String inverters (also known as central inverters) and best for more simple solar systems. With a string inverter, groups of solar panels are connected to a ‘string.’ Several strings can be connected to one inverter. Energy flows from the panels to the inverter, which changes DC electricity into AC electricity before powering your home. String inverters are easy to manage because they’re often located in a home’s garage or basement, making them easily accessible. They’re also cheaper than other inverters because only one inverter is needed to accommodate multiple strings of panels.
A disadvantage of string inverters is that when one panel underperforms, it can affect the whole string of panels. Due to the inability to optimize each panel’s performance, string inverters are unsuitable for roofs with regular shading.
Small inverters are installed next to every solar panel with a micro-inverter system. Unlike string inverters, where power flows from every panel to one inverter before converting, micro-inverter systems convert DC electricity to AC electricity at each panel. Micro-inverters are best for houses with more complex panel designs or homes with regular shading, as the system maximizes each panel's performance to reduce shading effects.
Because each panel has its own inverter, micro-inverters make it easier to expand your system. String inverters are often sized based on the number of installed panels, which means they can’t handle additional electricity.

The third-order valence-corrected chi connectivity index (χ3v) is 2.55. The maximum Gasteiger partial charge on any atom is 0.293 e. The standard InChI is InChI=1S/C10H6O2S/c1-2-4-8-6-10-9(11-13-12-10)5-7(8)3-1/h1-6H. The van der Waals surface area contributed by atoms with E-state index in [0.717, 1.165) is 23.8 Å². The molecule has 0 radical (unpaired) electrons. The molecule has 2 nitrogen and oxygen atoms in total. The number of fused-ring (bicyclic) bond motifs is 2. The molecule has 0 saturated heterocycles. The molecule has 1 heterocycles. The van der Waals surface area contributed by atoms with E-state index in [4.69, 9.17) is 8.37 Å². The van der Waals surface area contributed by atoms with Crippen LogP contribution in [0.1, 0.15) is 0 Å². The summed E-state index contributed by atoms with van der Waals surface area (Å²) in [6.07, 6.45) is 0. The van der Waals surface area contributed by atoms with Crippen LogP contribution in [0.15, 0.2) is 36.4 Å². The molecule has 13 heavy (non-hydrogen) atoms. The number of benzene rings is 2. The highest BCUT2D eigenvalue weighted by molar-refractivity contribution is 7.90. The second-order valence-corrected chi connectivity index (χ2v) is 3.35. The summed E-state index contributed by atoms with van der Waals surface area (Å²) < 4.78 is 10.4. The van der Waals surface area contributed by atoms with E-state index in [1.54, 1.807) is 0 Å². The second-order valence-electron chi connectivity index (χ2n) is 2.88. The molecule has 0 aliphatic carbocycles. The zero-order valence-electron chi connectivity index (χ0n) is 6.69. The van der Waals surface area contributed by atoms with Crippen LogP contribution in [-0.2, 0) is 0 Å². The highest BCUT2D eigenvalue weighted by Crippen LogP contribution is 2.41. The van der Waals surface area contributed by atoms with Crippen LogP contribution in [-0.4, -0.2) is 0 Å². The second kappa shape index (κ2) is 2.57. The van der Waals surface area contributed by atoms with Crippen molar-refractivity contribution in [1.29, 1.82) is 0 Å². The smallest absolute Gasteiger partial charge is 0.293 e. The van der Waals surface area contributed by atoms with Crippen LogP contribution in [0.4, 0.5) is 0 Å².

The biggest downsides of choosing micro-inverters are their price and maintenance. They’re more expensive than string inverters and are more challenging to maintain because they’re located on the roof.
Power optimizers are a mix of string inverters and microinverters. Energy from your solar panels goes to a central inverter like a string inverter, but each panel has an optimizer like microinverters. Power optimizers maximize electric voltage before sending energy to the string inverter. Since each panel’s electrical output is maximized, they reduce shading issues on panels.
Power optimizers are great for roofs with obstructions like gables and chimneys because they’re still able to maximize your system despite these challenges. However, just like microinverters, the biggest downside of power optimizers is their cost and maintenance. They tend to be more expensive than string inverters though they often cost less than microinverters. Maintenance is also more difficult because they’re on the roof, like microinverters.
A hybrid inverter has the advantage of being able to convert electricity in both directions. It can convert DC electricity from solar panels into AC power and AC power from the grid into DC energy for charging electric cars or solar batteries.
Hybrid inverters are popular among homeowners who want energy backup options because you can install them like regular inverters. However, you don’t collect additional costs when adding a battery to your solar system. After you install the battery, you can charge it with grid power and store it when solar power isn’t meeting all of your energy needs.
Disadvantages of hybrid inverters are their price and the types of roofs they can be used on. They’re more expensive than string inverters and aren’t ideal for roofs with complicated panel designs or areas with a lot of shade.